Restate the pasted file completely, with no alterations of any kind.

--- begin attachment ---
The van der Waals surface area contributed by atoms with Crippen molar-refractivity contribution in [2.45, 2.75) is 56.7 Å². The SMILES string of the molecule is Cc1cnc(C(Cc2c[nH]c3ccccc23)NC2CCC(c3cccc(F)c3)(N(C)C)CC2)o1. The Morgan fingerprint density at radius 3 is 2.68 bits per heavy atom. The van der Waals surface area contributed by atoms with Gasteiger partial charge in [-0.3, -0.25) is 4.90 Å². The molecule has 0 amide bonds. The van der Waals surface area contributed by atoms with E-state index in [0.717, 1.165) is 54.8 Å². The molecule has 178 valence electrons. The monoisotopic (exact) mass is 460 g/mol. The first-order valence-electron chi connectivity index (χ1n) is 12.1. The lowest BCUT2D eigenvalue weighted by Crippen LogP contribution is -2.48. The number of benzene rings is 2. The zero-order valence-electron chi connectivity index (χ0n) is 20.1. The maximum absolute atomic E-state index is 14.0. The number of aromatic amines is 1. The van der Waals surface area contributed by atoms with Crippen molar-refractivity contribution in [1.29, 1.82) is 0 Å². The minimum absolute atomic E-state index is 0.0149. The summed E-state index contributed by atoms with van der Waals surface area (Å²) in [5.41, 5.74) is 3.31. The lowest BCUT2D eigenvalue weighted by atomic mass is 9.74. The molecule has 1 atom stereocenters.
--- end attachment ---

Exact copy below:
The van der Waals surface area contributed by atoms with Crippen molar-refractivity contribution in [2.45, 2.75) is 56.7 Å². The SMILES string of the molecule is Cc1cnc(C(Cc2c[nH]c3ccccc23)NC2CCC(c3cccc(F)c3)(N(C)C)CC2)o1. The Morgan fingerprint density at radius 3 is 2.68 bits per heavy atom. The van der Waals surface area contributed by atoms with Gasteiger partial charge in [-0.3, -0.25) is 4.90 Å². The molecule has 0 amide bonds. The van der Waals surface area contributed by atoms with E-state index in [0.717, 1.165) is 54.8 Å². The molecule has 178 valence electrons. The monoisotopic (exact) mass is 460 g/mol. The first-order valence-electron chi connectivity index (χ1n) is 12.1. The lowest BCUT2D eigenvalue weighted by Crippen LogP contribution is -2.48. The number of benzene rings is 2. The zero-order valence-electron chi connectivity index (χ0n) is 20.1. The maximum absolute atomic E-state index is 14.0. The number of aromatic amines is 1. The van der Waals surface area contributed by atoms with Crippen molar-refractivity contribution in [1.29, 1.82) is 0 Å². The minimum absolute atomic E-state index is 0.0149. The summed E-state index contributed by atoms with van der Waals surface area (Å²) in [5.41, 5.74) is 3.31. The lowest BCUT2D eigenvalue weighted by atomic mass is 9.74. The molecule has 1 atom stereocenters.